March/April 2013

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MARCH/APRIL 2013… Ensenada to La Paz

1st March

Ensenada at Marina Coral

Arrived Ensenada, Mexico! Time to start being Cruisers. The Marina Office organised all our paperwork. A Tourist Visa and Import Vessel document. We stayed a couple of nights and then started our voyage south to Cabo San Lucas along the Baja Peninsula Pacific side. 787nm

7th March

San Carlos Anchorage, Pacific Baja Peninsula - The winds started to build and there were reports of a weather system coming down the coast so we decided to wait it out. We pulled into San Carlos Anchorage and had 3 nights at the open roadstead anchorage. NW winds up to 45 knots gusting. We put a stern anchor out which made the boat point nose into the swell – much more comfortable.

We are out of VHF range so I have been trying to use the HF radio on board. Its an ICOM710 and has been programmed with 160 channels. During the Survey the Surveyor turned it on and said 'Yeah, it works'. Now I was wondering what all the channels were and what time I was supposed to listen to them. We did manage to find a couple of Ham nets that we listened to for weather. Still its not meant to be a mystery – looks like I've got some work to do there.

We anchored here to wait out the weather.

12th March

Turtle Bay – 367nm south of Ensenada. As soon as the weather improved we moved south to Turtle Bay which was a lovely calm and protected anchorage. That means – a good nights sleep! A big Bay surrounded by desert. Not a green plant in sight. We fired up the generator for its first use – thanking ourselves for buying it as our batteries had been used heavily and must be very low. 4 hours on Bulk. Its great being able to top up – like having shore power on board. Craig connected the Solar Panels so will now get a trickle feed from them. We have some big energy users including AutoPilot, AIS, Radar, Anchor Winch, Bow Thruster and Steaming Light. We run the Fridge/Freezer constantly. I'm not sure the alternator is working efficiently.

We left Turtle Bay after a warm/sunny blue sky day. As soon as we got through the entrance we were surrounded by thick fog. We continued on, relying totally on our instruments. AIS, Radar and ChartPlotter. You really appreciate your electronics at times like these. The fog remained until well into the next morning.

Craig at the helm.


Magdalena Bay– 635nm south of Ensenada. Sailed/Motored 2 nights to arrive first thing in the morning at Magdalena Bay. There were California Grey Whales, seals, fish, pangas and fishermen, trawlers, pelicans and birds everywhere. We got through all of them and motored up to Man-O-War Cove and anchored out. A whale played nearby.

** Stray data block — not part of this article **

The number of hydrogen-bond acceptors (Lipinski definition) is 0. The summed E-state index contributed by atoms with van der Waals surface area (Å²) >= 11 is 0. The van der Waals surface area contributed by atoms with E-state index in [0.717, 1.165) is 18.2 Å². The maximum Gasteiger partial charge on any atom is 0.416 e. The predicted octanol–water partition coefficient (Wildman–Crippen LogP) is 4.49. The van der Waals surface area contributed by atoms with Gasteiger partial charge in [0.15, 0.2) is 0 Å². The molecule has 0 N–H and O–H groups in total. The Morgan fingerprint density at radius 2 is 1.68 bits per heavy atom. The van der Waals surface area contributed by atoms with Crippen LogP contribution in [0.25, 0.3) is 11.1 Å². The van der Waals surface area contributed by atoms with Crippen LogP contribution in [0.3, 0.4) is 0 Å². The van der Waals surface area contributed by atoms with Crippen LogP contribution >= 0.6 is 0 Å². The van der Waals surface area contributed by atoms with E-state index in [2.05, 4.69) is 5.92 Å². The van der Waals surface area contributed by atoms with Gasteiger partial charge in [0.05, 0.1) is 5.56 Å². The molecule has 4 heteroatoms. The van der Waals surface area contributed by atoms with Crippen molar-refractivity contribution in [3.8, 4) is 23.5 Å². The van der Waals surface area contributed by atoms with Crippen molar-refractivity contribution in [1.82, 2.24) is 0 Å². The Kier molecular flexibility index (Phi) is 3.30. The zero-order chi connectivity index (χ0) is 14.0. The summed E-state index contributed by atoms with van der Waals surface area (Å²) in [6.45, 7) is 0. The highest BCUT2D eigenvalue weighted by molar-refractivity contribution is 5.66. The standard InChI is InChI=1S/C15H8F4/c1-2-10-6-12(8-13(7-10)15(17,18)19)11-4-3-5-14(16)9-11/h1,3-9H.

Craig ordered some diesel from the Port Captain who knew no English in the same way as Craig knew no Spanish. It was funny to watch but somehow they got their message across.

We untied the Kayak and went for our first paddle to shore. It is a little fishing village and the women and kids and dogs were going about their day as the fishermen went about their boats and nets. We sat down at WhaleBone Restaurant and had a Cerveza (beer) whilst waiting for some food to arrive. It was 10am. One of the fishermen who had come over for a chat called out to us “Amigo, Amigo” and waved for us to come and check out his catch of the day. Check the photo....he was happy. This fish was going to market.

Whalebone Restaurant at Magdalena Bay


Depart Magdalena Bay. 152nm to Cabo San Lucas. Pulled anchor and under way 0730. Finally got Sonrisa Ham Radio Net for a weather report. Now heading for Punta Tosca and once around that we straight line for Cape Cabo Falso. We do a big U-Turn around the point into Sea of Cortez and head north for La Paz .

We had around 20 knots of wind and sailed around Cape Falso, Cabo San Lucas. I saw a large humpback leap completely out of the water only a couple of hundred metres away. Boats everywhere, tourists, whale watching, fishing – it was all happening here. We decided to continue past Cabo and make it to Los Frailes anchorage (another 43nm) which would be protected in NW winds. Whales galore, a couple of dolphins, seal lions lounging on their back with their flippers in the air, pelicans & fish galore. Sunlight was fading. We were motoring (with fishing line trolling behind us) to get to our anchorage before dark. We hooked a Spotty Mackerel and it was going to be fish n chips for dinner. WooHoo....welcome to the Sea of Cortez, Mexico!

First fish of the trip.

18th March